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Kon Loh Mee recipe

Here's a simple recipe for making Malaysian Kon Loh Mee or dry stirred noodles that only takes a few minutes!

Chris Tham Chris Tham 2020-10-01 3 min read

“Kon Loh Mee” or dry stirred noodles, is a popular Malaysian hawker dish, typically served with a combination of BBQ pork (“char siu”) and wantan, although variations exist such as minced meat (like an Asian version of spaghetti bolognese), roasted/steamed chicken and vegetarian options.

The noodles are usually thin egg noodles and the sauce tends to be thick, dark, slightly sweet. As a child, my mum sometimes buy them from a hawker stall when she goes to the market in the early morning, so by the time we kids get up, we are treated a beautiful kon loh mee as a breakfast!

The best kon loh mee used to be served in a restaurant in Petaling Jaya near the Cold Storage supermarket. Sadly, I don’t believe the restaurant is still there but if anyone knows otherwise please let me know.

My recipe is a simple ones based on a combination of various recipes I have found on the Internet.

Recipe for Malaysian Kon Loh Mee

Equipment

  • Pot
  • Saucepan
  • Stove

Ingredients

Sauce:

  • 1 tablespoon soy sauce
  • 1 tablespoon oyster sauce (can subsitute with vegetarian oyster sauce)
  • 1 tablespoon dark soy sauce (kechap manis)
  • 1 teaspoon Vietnamese fish sauce (nuoc mam)
  • 1 teaspoon sesame oil

Other:

  • 125-150 g egg noodles (you can typically buy this fresh from Asian supermarkets, the one I tend to use is called “Ever Green” from a company called “Unigreen” which I buy from Miracle Supermarket)
  • cooking oil (any type will do – I use sunflower oil)
  • 1 stalk broccoli leaves (or similar, I use broccolini for an elevated presentation)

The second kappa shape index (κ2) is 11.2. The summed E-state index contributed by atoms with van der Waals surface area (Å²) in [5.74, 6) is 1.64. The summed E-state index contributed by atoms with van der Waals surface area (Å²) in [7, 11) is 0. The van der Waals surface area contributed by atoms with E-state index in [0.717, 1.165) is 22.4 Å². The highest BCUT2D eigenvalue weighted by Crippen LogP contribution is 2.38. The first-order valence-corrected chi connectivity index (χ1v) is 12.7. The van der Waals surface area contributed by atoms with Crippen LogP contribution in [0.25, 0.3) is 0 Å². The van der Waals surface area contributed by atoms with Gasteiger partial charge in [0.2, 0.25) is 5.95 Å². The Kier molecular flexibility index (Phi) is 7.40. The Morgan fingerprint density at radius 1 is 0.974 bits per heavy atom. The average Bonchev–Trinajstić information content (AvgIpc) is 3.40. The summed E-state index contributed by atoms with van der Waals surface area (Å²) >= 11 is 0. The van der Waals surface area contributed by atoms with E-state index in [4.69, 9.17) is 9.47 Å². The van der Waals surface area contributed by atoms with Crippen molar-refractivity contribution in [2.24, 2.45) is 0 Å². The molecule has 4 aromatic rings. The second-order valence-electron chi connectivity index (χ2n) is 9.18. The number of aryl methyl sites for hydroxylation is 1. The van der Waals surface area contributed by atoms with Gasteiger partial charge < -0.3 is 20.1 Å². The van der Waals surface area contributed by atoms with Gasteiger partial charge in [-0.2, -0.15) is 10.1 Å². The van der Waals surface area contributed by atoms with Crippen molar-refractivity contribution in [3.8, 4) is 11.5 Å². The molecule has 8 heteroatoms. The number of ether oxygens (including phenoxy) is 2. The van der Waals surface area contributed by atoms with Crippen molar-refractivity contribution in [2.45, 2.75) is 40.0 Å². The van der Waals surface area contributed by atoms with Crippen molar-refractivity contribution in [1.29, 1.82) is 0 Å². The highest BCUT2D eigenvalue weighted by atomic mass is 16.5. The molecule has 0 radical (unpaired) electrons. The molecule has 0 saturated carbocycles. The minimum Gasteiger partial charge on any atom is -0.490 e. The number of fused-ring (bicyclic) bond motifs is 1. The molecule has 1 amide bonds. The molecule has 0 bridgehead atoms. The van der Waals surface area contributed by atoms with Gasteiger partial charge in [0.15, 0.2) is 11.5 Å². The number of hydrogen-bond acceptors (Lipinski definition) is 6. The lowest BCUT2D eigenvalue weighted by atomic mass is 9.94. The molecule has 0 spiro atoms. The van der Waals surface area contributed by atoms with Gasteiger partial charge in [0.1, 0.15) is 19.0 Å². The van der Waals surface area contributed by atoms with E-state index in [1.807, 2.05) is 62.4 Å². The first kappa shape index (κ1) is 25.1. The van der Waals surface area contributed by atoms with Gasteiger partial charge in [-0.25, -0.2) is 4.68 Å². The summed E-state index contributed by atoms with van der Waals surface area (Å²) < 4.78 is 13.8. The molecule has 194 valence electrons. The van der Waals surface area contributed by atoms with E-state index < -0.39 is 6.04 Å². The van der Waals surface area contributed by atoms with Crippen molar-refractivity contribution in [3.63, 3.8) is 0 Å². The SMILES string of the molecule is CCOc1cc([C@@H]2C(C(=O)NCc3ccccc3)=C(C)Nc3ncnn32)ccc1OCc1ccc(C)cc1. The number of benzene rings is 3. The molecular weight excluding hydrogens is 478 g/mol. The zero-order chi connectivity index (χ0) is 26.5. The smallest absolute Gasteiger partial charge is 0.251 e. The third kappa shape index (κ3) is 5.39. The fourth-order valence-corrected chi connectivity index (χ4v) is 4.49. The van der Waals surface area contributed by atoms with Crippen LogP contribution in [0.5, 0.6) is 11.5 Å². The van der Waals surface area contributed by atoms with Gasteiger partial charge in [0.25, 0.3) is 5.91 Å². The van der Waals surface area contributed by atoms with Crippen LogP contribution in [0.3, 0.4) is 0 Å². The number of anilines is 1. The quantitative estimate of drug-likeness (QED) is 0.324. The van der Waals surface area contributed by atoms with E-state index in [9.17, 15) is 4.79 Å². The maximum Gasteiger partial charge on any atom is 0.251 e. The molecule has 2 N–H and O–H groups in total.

• 1 pot water (boiling)

Instructions

  1. Mix soy, kechap manis, fish sauce, oyster sauce and sesame oil in a bowl.
  2. Remove outer skin of shallot and cut and slice finely into rings (around 1-2mm thickness).
  3. Start heating shallots in a saucepan with a bit of oil (just enough to slightly coat the shallots).
  4. Boil water in a pot and poach broccoli leaves or broccolini for a few minutes until soft (usually no more than 2 minutes – I prefer mine slightly al dente). Take out and drain. Cut into 10cm stalks or leave uncut if you want a more rustic look.
  5. Put the noodles in the leftover boiling water and continue heating the water until it starts boiling again. Don’t overcook the noodles – generally no longer than 2-3 minutes or even shorter if you like it al dente like me.
  6. As noodle boils, the shallots should be browning. Remove browned shallots and put aside in a small dish.
  7. Once noodle is boiled, remove and drain and then rinse using cold water. This makes the noodles “springy.”
  8. In the saucepan where the shallots have been browned, leave the oil residue on the pan and pour the sauce mix into the pan. The sauce will heat up really quickly and start sizzling.
  9. When the sauce is sizzling, pour the rinsed noodles into the saucepan and start mixing until the noodles have warmed up again.
  10. Take out the stirred noodles and serve with broccoli leave/broccolini in a place.
  11. Add your favourite topping (char siu or BBQ pork, wantan, or whatever). I’ve even tried putting pork floss on top.
  12. Put the browned fried shallots on top as a garnish.

Examples

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